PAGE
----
Satellite Subs Lost Signals

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Like others around the country last week, the satellite industry was caught off guard by the terrorist attacks on New York and Washington.

The Satellite Broadcasting and Communications Association canceled the fall SkyForum conference that had been scheduled for last Friday in Manhattan.

"We at the SBCA express our deepest sympathies to the families and friends of the victims," the association said in a brief statement issued late last Tuesday. "Our thoughts and prayers go out to them."

As of last Wednesday, the SBCA had no immediate plans to reschedule SkyForum, and was still working through event-related contractual obligations.

From the rooftop of their offices in Alexandria, Va., SBCA workers could see the Pentagon as it burned Tuesday. "You could smell it from here," SBCA spokesman James Ashurst said.

DirecTV Inc. closed its offices in El Segundo, Calif., Tuesday morning as a precautionary measure because of their close proximity to Los Angeles International Airport, DirecTV spokesman Bob Marsocci said.

Direct-broadcast satellite customers at least temporarily lost local broadcast and East Coast network feeds from New York stations that had transmitted their signals to DirecTV or EchoStar Communications Corp. via uplink stations at the World Trade Center.

In one instance, a station was broadcasting the imminent collapse of one of the towers, and the signal was lost at the moment the building collapsed.

Most of the broadcast signals were restored via satellite once the stations switched to uplink feeds from Manhattan's Empire State Building.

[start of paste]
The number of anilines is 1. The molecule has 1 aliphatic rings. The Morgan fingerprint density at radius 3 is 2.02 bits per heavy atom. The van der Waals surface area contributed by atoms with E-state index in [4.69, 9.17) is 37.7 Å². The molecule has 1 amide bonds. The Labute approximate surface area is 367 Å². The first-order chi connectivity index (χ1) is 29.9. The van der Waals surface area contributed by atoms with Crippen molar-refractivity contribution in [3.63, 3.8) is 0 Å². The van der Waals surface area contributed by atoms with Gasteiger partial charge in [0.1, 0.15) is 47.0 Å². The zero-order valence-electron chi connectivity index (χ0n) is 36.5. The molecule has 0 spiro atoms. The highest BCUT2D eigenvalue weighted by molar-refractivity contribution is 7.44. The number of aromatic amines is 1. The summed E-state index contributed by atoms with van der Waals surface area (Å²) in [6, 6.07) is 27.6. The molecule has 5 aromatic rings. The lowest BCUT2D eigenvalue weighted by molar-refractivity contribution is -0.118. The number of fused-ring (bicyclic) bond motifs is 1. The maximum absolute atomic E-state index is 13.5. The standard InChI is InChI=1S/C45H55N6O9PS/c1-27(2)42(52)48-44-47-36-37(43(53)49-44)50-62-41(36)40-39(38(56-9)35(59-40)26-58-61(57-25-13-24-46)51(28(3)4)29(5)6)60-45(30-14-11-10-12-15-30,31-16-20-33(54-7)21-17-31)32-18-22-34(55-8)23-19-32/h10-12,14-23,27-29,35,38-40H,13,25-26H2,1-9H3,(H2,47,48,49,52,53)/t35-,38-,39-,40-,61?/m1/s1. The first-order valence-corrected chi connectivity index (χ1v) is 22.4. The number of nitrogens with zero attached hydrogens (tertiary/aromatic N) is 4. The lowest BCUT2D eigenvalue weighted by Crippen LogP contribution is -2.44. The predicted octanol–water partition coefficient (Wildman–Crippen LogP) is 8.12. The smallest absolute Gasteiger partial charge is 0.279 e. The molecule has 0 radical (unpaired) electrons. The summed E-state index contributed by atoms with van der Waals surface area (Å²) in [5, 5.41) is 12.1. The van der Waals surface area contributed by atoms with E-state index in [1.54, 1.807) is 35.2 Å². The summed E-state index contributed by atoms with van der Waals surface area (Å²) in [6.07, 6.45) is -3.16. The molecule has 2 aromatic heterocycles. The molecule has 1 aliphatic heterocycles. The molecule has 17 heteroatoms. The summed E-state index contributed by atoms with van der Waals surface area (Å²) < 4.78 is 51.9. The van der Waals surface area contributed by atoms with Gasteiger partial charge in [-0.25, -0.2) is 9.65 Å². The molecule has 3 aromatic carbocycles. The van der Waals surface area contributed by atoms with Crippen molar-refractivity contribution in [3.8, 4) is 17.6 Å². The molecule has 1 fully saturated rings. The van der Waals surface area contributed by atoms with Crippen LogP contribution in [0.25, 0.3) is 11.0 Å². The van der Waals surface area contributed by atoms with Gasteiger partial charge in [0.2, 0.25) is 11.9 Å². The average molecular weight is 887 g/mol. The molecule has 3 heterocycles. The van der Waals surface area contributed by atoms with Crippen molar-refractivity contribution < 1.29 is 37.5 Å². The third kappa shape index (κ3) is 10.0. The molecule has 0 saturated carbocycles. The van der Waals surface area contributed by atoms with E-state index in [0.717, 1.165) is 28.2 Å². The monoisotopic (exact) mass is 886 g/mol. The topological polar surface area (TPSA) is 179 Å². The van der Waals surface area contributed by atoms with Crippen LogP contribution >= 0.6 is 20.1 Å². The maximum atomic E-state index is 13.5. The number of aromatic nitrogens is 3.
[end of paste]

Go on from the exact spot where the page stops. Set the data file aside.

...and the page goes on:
EchoStar fielded requests Tuesday from several law-enforcement agencies that wanted to have DBS systems installed in new or temporary facilities following the attacks, so that they could keep in touch with the unfolding events. EchoStar spokesman Marc Lumpkin said the company worked with local retailers to make sure the satellite dishes and receivers were installed quickly.

"We're ready to handle more requests," Lumpkin said last Wednesday.

Satellite radio start-up XM Satellite Radio last Tuesday announced it had postponed its commercial service launch and related events previously slated to take place last Wednesday. The company is headquartered in Washington.

"The thoughts and prayers of all XM employees go out to those affected by these horrible events," XM president Hugh Panero said in a statement.

The Cable & Telecommunications Association for Marketing typically purchases disaster insurance when it plans any big conference, senior vice president of marketing Seth Morrison said. Still, there's no way to plan ahead for some forms of disruption.

Morrison said that there was no way to replicate the planning meetings that CTAM had expected to hold last week with various cable industry leaders, who tend to congregate only for big events such as the Kaitz dinner. Much of the planning — including an intended meeting about next summer's CTAM Summit — will now have to be conducted less formally, through long-distance conference calls.

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